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The active components of an audio system (such as the tuner, amplifier, CD player, or tape deck) are directly and logically linked to its ultimate sound quality. But there has also been considerable promotion of such passive “components” as interconnect and speaker cables, including claims that they, too, have a substantial effect on sound quality. Actually, “substantial” is a rather mild adjective in the vocabulary of cable advertising.
I don’t propose to get too involved in that morass. A recent announcement by Lucasfilm that it has established a set of specifications for certified Home THX interconnects and speaker cables seems to invest the subject with more authority, however, and when you examine Lucasfilm’s rationale for standardizing Home THX interconnects—to insure trouble-free connections between the components of a Home THX system—the logic is indisputable. For example, the recommended standards for a multipin, six- channel interconnection system, de signed for use with controllers, amplifiers, and equalizers, cover color coding, general electrical performance, and mechanical characteristics such as cable flexibility, insertion and removal force, connector diameter, jacket friction, and termination quality. I cannot argue with the importance of such standardization when dealing with a complex multi-component and multichannel system such as a full-blown Home THX installation.
There is already a degree of standardization in the interconnection of home audio components, in the form of the phono jack and plug. There is little, if any, standardization of the cable itself, however, nor is there much need for it in a basic stereo system. Most components are designed to be relatively independent of their load impedance over a wide range of capacitance and inductance, and such deviations as may arise from the cable interface are almost never audible. Note that Lucasfilm does not mention sound quality (other than an absence of audible hum, noise, and distortion) as a benefit of adherence to the Home THX cable standards.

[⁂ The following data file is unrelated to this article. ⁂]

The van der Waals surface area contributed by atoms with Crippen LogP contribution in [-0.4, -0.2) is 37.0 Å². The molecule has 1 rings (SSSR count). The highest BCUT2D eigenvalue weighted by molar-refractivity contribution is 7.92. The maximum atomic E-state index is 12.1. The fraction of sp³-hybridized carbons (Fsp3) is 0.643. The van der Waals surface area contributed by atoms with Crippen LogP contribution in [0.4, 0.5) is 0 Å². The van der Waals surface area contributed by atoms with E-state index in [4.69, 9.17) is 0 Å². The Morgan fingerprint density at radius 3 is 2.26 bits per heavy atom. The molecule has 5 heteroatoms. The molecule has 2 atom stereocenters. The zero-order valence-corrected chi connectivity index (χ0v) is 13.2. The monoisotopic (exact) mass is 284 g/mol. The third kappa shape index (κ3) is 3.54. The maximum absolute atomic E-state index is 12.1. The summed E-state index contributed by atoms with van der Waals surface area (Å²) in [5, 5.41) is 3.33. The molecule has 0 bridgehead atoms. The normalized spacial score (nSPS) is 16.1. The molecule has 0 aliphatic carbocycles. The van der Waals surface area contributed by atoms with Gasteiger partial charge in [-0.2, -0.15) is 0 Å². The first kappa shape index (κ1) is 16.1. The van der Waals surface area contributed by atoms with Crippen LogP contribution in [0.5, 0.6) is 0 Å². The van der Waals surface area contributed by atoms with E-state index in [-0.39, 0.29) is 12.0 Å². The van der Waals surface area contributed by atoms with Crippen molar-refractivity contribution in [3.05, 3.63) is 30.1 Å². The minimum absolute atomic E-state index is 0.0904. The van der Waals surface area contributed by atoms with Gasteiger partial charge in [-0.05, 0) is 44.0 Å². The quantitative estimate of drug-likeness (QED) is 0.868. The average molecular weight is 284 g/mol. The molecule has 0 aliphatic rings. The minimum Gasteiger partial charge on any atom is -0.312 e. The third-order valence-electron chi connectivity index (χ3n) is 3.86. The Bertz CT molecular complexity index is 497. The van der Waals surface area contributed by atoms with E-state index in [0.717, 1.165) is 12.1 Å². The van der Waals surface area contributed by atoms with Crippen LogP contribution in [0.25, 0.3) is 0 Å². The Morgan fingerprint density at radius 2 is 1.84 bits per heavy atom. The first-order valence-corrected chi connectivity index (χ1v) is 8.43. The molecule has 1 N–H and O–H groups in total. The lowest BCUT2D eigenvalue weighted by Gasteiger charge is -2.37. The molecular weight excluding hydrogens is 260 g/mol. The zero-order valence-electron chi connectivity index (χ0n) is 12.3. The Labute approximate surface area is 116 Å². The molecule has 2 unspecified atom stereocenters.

There are a number of manufacturers of premium audio cable, and some of their products (probably most of them, in fact) are truly excellent with respect to their mechanical properties. I use them myself—not in a music system, but for testing loudspeakers, where their physical ruggedness, flexibility, and low resistance make them the logical choice.
My test needs are rather special, though. What about the advantages of such high-price cables in a normal, fixed installation? If I knew of any, I would certainly speak up, but by and large they do nothing that an ordinary twin-conductor wire could not do at a small fraction of their cost.
But don’t they improve the sound? That is the essence of the benefit claimed for most exotic cables—a vaguely expressed or indefinable improvement in sound quality that is said to justify an additional investment of hundreds (or thousands) of dollars.
A speaker cable has only three significant electrical properties: resistance, capacitance, and inductance. For low-level interconnects, there is also shielding to be considered. That is it—absolutely nothing else can affect a cable’s operation in a properly functioning audio system, although some cable companies do try to suggest that real-world audio cables can have problems with impedance mis matching or “skin effect.” Pure nonsense! As it happens, some exotic cables actually have an excessive amount of inductance or capacitance, and some poorly designed amplifiers can become unstable when driving such a reactive load.
So what about the claimed sonic improvements so often attributed to special speaker cables? When the claim is made by the cable manufacturer, the reason is obvious and re quires no explanation. In other cases, it is probably a manifestation of the power of positive thinking: people deluding themselves into thinking that they are hearing something because they have been told by an “expert” that it is there (the “Emperor’s new clothes” syndrome). Since hearing is ultimately a mental function, they are probably happy in the thought that a sizable investment in system cables can reap a harvest of improved sound. It has been said that “hearing is believing.” The reverse is often equally true, that believing is hearing.
Actually, there is one way that a cable can affect the sound without magic or hypnosis. All amplifiers have an internal resistance (their “source impedance”) that is effectively in series with the loudspeaker load. Though normally negligible, the source impedance can combine with the load impedance to modify the system’s frequency response by impressing the shape of the speaker’s impedance curve on its frequency response. Except with tube amplifiers, which have output transformers that raise their source impedances relatively high, this effect is almost always small, but critical listening can reveal it. Just re member: This effect is normally only a minute change in frequency response—hardly a matter to be concerned about unless you are the type who agonizes about how many angels can dance on the head of a pin.
Source: Stereo Review (Jan. 1994) by Julian Hirsch
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